Around the globe, corporate boards, CEOs, and C-level executives are pushing for more innovation, higher efficiency, a more vibrant culture, and fiscal strength. “Good” isn’t good enough: today the goal is nothing short of the best. At the same time, the world business environment is turbulent, with markets emerging and evolving rapidly, and the stakes for businesses higher than ever.
Leaders can’t expect transformation if they’re unwilling to embrace disruption.
Whatever an organization’s particular mandate, whether it’s being more innovative, customer-centric, or even having to merge corporate cultures due to a merger or acquisition, the fact is a lot of these transformation initiatives fail. In fact, my own research tells me that the majority of business transformations fail, and it’s nothing to do with having the wrong vision or a flawed strategy.
The main reason transformations fail is that the leaders are unwilling to accept disruption – including disruption of their own roles. If the top-level executives aren’t visibly committed to and passionate about their own transformation, they simply can’t expect everyone else to make cultural transformation into reality. Successful transformation depends on the CEO and other three-letter executives tackling the following elements, which I call the 7 Non-Negotiable Keys to Becoming a Transformational Leader.
Thinking Big and Thinking Different, Starting with the CEO
If thinking at the top doesn’t change, there’s no point asking people at lower levels to change their thinking. Thriving in the face of change is hard, and it can’t happen unless top leaders learn to change their own thinking patterns and do so on a big enough scale. How can real change take place if everyone is married to the same outmoded thought patterns? Real change begins with a change in attitude, starting at the top.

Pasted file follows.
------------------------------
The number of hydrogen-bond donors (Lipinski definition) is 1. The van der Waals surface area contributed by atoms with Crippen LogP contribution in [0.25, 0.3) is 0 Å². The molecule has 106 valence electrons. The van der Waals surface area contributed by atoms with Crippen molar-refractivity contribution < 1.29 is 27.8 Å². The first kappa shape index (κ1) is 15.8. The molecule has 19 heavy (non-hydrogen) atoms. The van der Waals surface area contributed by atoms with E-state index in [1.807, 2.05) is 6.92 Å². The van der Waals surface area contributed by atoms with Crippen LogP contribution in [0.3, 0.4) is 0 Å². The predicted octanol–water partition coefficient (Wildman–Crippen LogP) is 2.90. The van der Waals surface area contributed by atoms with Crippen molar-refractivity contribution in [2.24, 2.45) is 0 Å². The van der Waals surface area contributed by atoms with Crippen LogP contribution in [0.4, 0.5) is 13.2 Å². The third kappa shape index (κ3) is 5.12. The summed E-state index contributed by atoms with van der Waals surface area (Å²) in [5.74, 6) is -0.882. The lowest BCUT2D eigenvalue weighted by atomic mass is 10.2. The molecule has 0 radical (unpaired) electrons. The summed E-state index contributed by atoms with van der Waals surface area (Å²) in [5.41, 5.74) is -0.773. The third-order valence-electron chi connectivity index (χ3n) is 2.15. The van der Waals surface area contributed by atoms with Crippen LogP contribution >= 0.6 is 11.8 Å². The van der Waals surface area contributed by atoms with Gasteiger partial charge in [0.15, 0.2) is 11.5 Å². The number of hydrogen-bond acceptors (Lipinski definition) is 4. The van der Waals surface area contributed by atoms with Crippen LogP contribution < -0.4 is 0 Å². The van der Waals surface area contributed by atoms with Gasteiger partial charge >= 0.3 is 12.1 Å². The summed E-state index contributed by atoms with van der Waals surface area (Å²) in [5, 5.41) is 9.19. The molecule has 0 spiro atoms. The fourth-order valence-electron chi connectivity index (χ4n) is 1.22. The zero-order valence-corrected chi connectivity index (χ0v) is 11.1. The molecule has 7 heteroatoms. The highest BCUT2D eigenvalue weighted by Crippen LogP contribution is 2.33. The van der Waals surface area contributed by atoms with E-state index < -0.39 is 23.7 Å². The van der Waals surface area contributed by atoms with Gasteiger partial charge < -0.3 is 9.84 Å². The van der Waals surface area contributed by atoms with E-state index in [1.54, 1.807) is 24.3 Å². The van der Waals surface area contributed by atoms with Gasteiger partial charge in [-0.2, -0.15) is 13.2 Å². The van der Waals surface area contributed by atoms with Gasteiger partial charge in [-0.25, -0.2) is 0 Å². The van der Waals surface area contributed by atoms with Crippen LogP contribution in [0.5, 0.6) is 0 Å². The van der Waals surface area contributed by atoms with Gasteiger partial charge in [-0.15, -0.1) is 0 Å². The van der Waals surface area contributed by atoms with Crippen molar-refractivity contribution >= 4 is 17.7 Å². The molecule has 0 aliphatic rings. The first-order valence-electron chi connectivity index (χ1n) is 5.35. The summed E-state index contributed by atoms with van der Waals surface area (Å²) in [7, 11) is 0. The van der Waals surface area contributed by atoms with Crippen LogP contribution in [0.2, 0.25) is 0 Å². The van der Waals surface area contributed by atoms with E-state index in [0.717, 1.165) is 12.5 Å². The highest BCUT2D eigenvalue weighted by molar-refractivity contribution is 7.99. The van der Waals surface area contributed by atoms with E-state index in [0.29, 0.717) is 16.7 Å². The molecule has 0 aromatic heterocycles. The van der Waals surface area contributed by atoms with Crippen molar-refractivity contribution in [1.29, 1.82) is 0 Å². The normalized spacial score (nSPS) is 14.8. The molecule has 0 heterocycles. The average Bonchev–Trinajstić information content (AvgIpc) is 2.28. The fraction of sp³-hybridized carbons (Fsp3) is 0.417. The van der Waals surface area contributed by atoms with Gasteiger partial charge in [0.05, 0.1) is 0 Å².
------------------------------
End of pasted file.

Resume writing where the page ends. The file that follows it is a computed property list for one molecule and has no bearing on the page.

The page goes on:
Understanding the Value of Vulnerability
Knowing when and how to accept vulnerability and take calculated risks is something every top executive should know. Look back at your own history and you’ll probably find that your own breakthroughs in effectiveness occurred only after you recognized a risk or vulnerability, owned it, and addressed it. Sure, polishing your strengths is important, but addressing weaknesses is just as critical.
Knowing How to Own and Develop Strengths
Nobody wants an overbearing braggart leading their company, but organizations need leaders with recognizable strengths. Just as you should own and address skills that need improvement, you should recognize and use your strengths to your (and your company’s) advantage. This doesn’t require conceit or arrogance, just honesty – another key quality in a leader.
Courage to Take Action
It’s not always easy to go from planning to execution, but transformation can’t happen otherwise.
You can talk all day about the great things your company is going to do, but that’s no substitute for actually doing them. It can be hard to execute plans after having talked them up extensively, for fear of letting people down. What separates effective change leaders from ineffective ones is putting the boots on the ground and getting things done. Are there risks in going from idea to execution? Yes, but the best leaders understand and manage risk capably.
Feeling Privileged Rather Than Obligated for the Opportunity
Talk to transformational business leaders (as I have done) and you’ll find that they all possess a “privileged mindset.” They are grateful they are part of something bigger than themselves and honored to take part in true business transformation. Having this frame of mind can be the perfect fuel for achieving escape velocity from one’s comfort zone and learning to embrace the disruption necessary for positive transformation.
Remaining Conscientious and Vigilant
Much of corporate transformation is down to plain hard work and sticking with it. It can be challenging to balance the need to take action with the need to be aware of the impact of those actions. The transformational leader, however, lives neither in the safe past nor the limitless future, but in the here and now. And doing that effectively requires taking action while remaining conscientious and vigilant about work quality throughout.
Willingness to Correct Course
No leader, no matter how skilled, can perfectly predict the future. Good leaders may get it right more often than not, but nobody can know what factors will come into play tomorrow or the next day. That’s why the effective transformational leader is able to recognize when a plan of action is straying off-course, develop a plan to realign actions, and see that the team and project are successfully steered back to the correct path.
Having worked with top business leaders across the globe, I understand the importance and nature of business transformation in the 21st century, and the keys to making change work. I encourage you to check out my books on cultural transformation and leadership and learn more about what it takes to sustain the leadership and talent culture necessary to success in today’s world.